I am also astonished at the types of music that can be made into a Barbershop arrangement.  My favorite song, not sung by my dad's group, alas, was the arrangement of Paul Simon's "American Tune."  I would not have thought it was possible to transform that song in such a way.  I know the lyrics, of course.  They seem particularly appropriate:  "We come on the ship they call Mayflower.  We come on the ship that sailed the moon.  We come in the age's most uncertain hour, and we sing an American tune."  Throughout, the lyrics return to "It's alright, it's alright, it's alright," and at the end remind us that we can be forever blessed.  Beautiful!  I needed that message during my adolescent years when I first listened to the lyrics enough to memorize them, and I need them at this point in the life of the nation.

Before the results of the competition were announced, we enjoyed a small concert from last year's winner.  They did a medley of the work of Stephen Schwarz.  I had no idea that the music of Godspell and Wicked could be transformed into Barbershop arrangements--but they can.

I thought of this music, Godspell and almost everything that Paul Simon has ever written, music which serves an almost sacramental purpose for me.  It's a concrete reminder to me of God's grace.  I thought of the fellowship that I saw on display all day yesterday.  I thought of all the ways that music calls us to our better selves.

On our way back to our cars last night, my family started singing "Doe, a deer."  Three generations walked down the sidewalk singing that song from The Sound of Music at the top of our lungs.  It will be my favorite memory when I think of this competition.

Some people walked by us and looked at us like we were deranged people who had escaped from an institution.  Others smiled.  The lucky ones sang along as they walked along.

I had a vision of the whole city, united in song, healing the rifts and bridging differences in a way that only music can--another feature of a sacrament.

Friday, July 6, 2018

Theology Prompt: The Morning After the Day Before

If I had my camera with me during my walk along the beach on July 5, I'd have taken pictures of the mounds of trash.  Most of the mounds are in bags, which are stacked up beside the trash cans that are along the beach.  Crews had been at work for hours before sunrise; I don't think that the crowds of people at the beach for Independence Day neatly bagged their trash before they left.

As I walked, I paid attention to the trash that I saw.  It would all be picked up of course, but for now, random pieces of trash lined the Broadwalk.  I was most struck by the debris that once we would have hauled home:  coolers, umbrellas, a variety of clothes.

In a history class long ago, our teacher reminded us that most of what archaeologists discover comes from digging in the garbage dumps of former societies.  I often wonder what future archaeologists will make of our trash.  Certainly they will comment on the huge amount of plastic.

As I walked, I looked at all the trash, both the collective version and the individual pieces, and I thought about the symbolism.  What could we learn if we use this trash as a symbol?

Jesus told parables with very strange comparisons to get everyone to think in ways they hadn't before.  His contemporaries would have reacted in a very different way to being told they are like yeast; in the days of Jesus, wild yeast was often what spoiled a dough, not what gave it life.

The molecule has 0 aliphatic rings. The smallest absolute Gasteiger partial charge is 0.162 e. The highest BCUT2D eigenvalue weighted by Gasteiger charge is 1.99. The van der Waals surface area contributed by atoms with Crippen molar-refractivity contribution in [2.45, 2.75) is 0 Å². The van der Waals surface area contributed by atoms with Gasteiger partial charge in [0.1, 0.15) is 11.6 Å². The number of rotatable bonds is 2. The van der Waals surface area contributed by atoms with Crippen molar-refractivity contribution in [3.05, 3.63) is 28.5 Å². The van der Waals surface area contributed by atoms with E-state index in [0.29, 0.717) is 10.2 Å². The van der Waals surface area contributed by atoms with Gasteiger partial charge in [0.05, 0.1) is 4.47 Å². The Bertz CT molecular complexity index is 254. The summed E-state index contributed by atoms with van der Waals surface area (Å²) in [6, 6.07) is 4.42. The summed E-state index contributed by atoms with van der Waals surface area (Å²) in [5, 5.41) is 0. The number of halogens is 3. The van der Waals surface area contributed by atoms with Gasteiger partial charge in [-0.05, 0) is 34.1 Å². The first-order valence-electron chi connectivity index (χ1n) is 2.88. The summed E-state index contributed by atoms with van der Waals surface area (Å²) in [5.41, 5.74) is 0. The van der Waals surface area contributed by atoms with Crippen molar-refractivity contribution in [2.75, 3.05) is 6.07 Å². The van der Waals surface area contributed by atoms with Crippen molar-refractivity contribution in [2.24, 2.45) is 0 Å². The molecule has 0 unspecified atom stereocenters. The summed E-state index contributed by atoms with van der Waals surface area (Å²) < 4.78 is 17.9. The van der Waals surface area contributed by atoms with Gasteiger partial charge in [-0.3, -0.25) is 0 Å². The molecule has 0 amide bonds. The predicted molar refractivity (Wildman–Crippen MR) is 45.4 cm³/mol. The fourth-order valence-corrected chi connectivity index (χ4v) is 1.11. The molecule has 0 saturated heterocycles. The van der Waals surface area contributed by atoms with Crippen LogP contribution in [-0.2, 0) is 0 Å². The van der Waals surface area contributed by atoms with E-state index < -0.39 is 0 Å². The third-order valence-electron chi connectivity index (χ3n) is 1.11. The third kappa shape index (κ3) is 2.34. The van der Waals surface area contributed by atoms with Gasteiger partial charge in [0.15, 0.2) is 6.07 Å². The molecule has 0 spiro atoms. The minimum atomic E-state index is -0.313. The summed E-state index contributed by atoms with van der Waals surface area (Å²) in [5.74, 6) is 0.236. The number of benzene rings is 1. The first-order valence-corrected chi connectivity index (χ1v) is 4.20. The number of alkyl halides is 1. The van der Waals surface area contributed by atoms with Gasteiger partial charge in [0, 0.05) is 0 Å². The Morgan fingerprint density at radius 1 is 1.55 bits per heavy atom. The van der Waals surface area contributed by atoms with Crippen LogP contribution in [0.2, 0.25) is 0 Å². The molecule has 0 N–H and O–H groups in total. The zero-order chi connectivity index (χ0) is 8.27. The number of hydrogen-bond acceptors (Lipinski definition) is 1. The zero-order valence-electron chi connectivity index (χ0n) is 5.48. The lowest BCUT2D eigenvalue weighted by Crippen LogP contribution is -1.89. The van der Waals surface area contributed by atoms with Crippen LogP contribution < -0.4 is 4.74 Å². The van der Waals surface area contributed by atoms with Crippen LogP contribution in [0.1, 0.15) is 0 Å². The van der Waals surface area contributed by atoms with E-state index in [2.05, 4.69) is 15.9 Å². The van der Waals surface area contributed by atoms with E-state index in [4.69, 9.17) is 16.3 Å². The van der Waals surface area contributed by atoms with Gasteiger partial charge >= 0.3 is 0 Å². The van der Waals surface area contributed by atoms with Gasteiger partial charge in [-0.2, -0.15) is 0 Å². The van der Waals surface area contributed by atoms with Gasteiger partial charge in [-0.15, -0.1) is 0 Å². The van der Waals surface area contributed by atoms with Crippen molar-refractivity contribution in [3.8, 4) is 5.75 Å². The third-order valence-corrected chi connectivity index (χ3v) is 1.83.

If the Kingdom of God is like the beach after a day and night of festivities, how might that work?

Thursday, July 5, 2018

Meditation on This Sunday's Gospel

The readings for Sunday, July 8, 2018:

First Reading: Ezekiel 2:1-5

First Reading (Semi-cont.): 2 Samuel 5:1-5, 9-10

Psalm: Psalm 123

Psalm (Semi-cont.): Psalm 48

Second Reading: 2 Corinthians 12:2-10

Gospel: Mark 6:1-13

What an intriguing Gospel reading for this Sunday: Jesus rejected by people who had known him since he was little and who knew his family. Perhaps you can relate.

The first part of this Gospel (in the reaction of the people of Christ’s own country) gives us a clear warning about the risks we face when we have expectations of God that might be a bit too firm. We're not really open to God or God's hopes and plans for us when we think we know what God should be up to in the world. The society of Jesus' time had very definite expectations of what the Messiah would look like and what he would do--and Jesus was not that person. How many people ignored God, right there in their midst, because they were looking for someone or something else?

This Gospel also warns us about fame and acclaim. If you've been alive any length of time, you know that the world grants fame to an interesting variety of people, for an interesting variety of reasons--and very few of these people gained fame for their efforts to make the world a better place for more people. If we expect God to act like our modern media stars, we're setting ourselves up for disappointment.

Much of the Bible shows us God appearing as a stranger, as a baby in a manger, as an itinerant preacher, as a crucified prisoner. We hear God speaking in dreams, in a burning bush, a whisper here, a glimmering there. If we’re waiting for angel choirs in the sky to give us a clear message from the Divine, we may wait a very long time. We need to learn to listen for God in other settings.

And the end of the Gospel has a warning for us, as well. If we become believers because we think we'll be famous or we'll make lots of money or we'll have political influence--well, we're likely to be disappointed. The Gospel of Jesus is not about those things that the world considers important--no matter what those Prosperity Gospel folks would have you believe.

If we think of Jesus as building a church, the model that we see in a Gospel might point us in a different direction than the path that many of us have been treading.

Jesus sends out his disciples two by two, with no possessions and not much of a plan. Notice what he does not do--he doesn't make them create a mission statement or a business plan. He doesn't have them raise money for buildings and programs. And he doesn't expect them to work fruitlessly--they are allowed to shake the dust off of their feet and move on if a community rejects them.